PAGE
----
Any communications paraphernalia, computer, computer equipment or computer software  prohibited under this subsection shall be subject to forfeiture and may be seized by the State or any law enforcement officer in accordance with the provisions of N.J.S.2C:64-1 et seq.

k.  In addition to any other disposition authorized by law, and notwithstanding the provisions of N.J.S.2C:43-3, every person who violates this section shall be sentenced to make restitution to the vendor and to pay a minimum fine of $500.00 for each offense.  In determining the amount of restitution, the court shall consider the costs expended by the vendor, including but not limited to the repair and replacement of damaged equipment, the cost of the services unlawfully obtained, investigation expenses, and attorney fees.

l.  The presumptions of evidence applicable to offenses defined in subsections c., d., e. and h. of this section shall also apply in any prosecution for theft of services brought pursuant to the provisions of subsection a. or b. of this section.

L.1978, c.95; amended 1983, c.15, s.1; 1985, c.10; 1989, c.112; 1997, c.6, s.4.

Summary of the Theft of Services Charge

The N.J.S.A. 2C:20-8 theft of services statute is comprised of ten subsections listing various theft of service crimes. The remainder of the subsections describe theft of cable television, telephone, and internet services, utilities such as gas, electric and water, as well as devices designed to circumvent electric meters or otherwise obtain services without paying for them.

A person is guilty of theft in New Jersey if he purposely obtains services which he knows are available only for compensation, by deception or threat, or by false token, slug, or other means to avoid payment for the service. Services must be those which customarily require payment of compensation, and include labor, professional services, transportation, telephone, telecommunications, electric, water, gas, cable television, hotel accommodations, restaurants, entertainment, admission to exhibits and use of vehicles.

An individual additionally commits theft of services if he or she knowingly diverts another’s services to his or her own benefit or to the benefit of another not entitled to the service.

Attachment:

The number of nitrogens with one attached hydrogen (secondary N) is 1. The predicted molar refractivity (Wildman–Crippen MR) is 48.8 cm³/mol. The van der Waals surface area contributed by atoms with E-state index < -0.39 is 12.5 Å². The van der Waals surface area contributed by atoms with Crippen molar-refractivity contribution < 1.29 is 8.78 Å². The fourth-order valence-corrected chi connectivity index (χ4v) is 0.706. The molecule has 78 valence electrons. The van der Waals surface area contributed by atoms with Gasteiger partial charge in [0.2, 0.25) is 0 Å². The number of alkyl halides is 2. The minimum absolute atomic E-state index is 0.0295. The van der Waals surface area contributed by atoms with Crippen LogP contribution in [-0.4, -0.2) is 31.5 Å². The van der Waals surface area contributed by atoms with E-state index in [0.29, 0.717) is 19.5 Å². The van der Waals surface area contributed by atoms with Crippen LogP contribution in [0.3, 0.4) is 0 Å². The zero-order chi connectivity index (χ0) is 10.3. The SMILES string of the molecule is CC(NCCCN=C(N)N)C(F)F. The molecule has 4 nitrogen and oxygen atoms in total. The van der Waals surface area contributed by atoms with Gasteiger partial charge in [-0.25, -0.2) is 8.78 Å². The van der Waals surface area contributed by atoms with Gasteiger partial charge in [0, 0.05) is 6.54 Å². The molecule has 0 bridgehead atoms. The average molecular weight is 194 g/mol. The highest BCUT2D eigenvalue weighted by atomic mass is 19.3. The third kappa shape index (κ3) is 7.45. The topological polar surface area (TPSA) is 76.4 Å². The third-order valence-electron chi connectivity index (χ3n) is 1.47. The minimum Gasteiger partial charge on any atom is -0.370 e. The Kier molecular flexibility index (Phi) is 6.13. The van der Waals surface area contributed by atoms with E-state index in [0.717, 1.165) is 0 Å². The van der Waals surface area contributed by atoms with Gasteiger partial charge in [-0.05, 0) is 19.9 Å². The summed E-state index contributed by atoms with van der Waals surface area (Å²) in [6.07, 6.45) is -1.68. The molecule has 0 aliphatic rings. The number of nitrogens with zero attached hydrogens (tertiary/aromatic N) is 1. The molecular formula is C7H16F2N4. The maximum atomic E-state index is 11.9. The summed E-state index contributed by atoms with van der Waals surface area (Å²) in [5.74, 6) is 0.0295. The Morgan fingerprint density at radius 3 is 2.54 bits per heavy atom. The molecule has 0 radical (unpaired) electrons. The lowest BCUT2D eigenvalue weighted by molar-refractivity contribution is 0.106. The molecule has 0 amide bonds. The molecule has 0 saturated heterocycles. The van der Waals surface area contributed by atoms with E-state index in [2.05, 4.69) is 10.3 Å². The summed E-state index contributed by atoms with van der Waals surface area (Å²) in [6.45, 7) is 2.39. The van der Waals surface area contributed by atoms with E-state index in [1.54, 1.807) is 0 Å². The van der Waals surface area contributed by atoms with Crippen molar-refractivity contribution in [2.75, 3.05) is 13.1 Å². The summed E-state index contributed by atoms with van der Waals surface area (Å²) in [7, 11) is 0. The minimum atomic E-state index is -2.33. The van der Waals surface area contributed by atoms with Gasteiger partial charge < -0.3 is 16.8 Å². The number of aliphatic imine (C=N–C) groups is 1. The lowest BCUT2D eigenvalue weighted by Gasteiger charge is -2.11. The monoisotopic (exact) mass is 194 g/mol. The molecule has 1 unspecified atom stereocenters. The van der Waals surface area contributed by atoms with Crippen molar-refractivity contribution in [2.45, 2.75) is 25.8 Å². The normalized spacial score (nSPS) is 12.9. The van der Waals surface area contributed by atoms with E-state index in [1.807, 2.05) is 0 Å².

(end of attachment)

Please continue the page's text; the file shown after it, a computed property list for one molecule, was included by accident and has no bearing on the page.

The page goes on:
The State’s Burden of Proof for Theft of Services in NJ

To obtain a conviction for theft of services in violation of N.J.S.A. 2C:20-8, the prosecutor must prove all four of the following elements beyond a reasonable doubt: that the defendant purposely obtained a service; the defendant knew the services were available only for compensation; the defendant obtained the services by deception; and that defendant’s purpose was to avoid payment.

Mere acceptance of services is not sufficient, the defendant’s intent to avoid payment is required for a conviction. There must be some act or conduct which is deceptive or otherwise intended to avoid payment.

Possible Defenses to a Theft of Services Charge

The first strategy that an experienced criminal defense attorney will employ on a defendant’s behalf is pre-trial negotiation with the prosecutor in an attempt to downgrade the charge. The firm of Villani & DeLuca has experienced criminal lawyers with over 100 years of combined experience, including a former municipal prosecutor. Call the number above for a free phone consultation about your theft of services charge in New Jersey.

If an experienced defense attorney can cast sufficient doubt on any one of the elements, the defendant must be found innocent of the charge. Possible defenses may involve denying that the defendant had specific intent to commit theft, or refuting that there was a deceptive act or conduct. If the service allegedly stolen is intangible, there could be a lack of physical evidence to prove that the defendant obtained the service.

Penalties for a Theft of Services Conviction in NJ

A theft of services conviction can be entered at various levels, from a disorderly persons offense to a third degree crime. The statute also makes restitution to the service provider mandatory. The amount of restitution is the cost of the services had they been purchased, plus the cost to repair and replace any damaged equipment, investigation expenses and attorney fees. For repeated theft offenses, the State may combine the theft amounts and attempt to charge the offense at a higher degree.

In no case should a defendant plead guilty. It is very strongly advised to seek criminal defense counsel if you are charged with theft of services under this statute. The criminal lawyers of Villani & DeLuca can discuss your charges with you and help determine a plan of action in defending your case. Call (732) 965-3350 today for a free, no obligation consultation.

AKA: NJ Criminal Charge 2C:20-8, Violation 2C:20-8, Offense 2C:20-8

Disclaimer: A copy of this statute has been provided for your information. This wording was current from the NJ website lis.njleg.state.nj.us as of August 2012.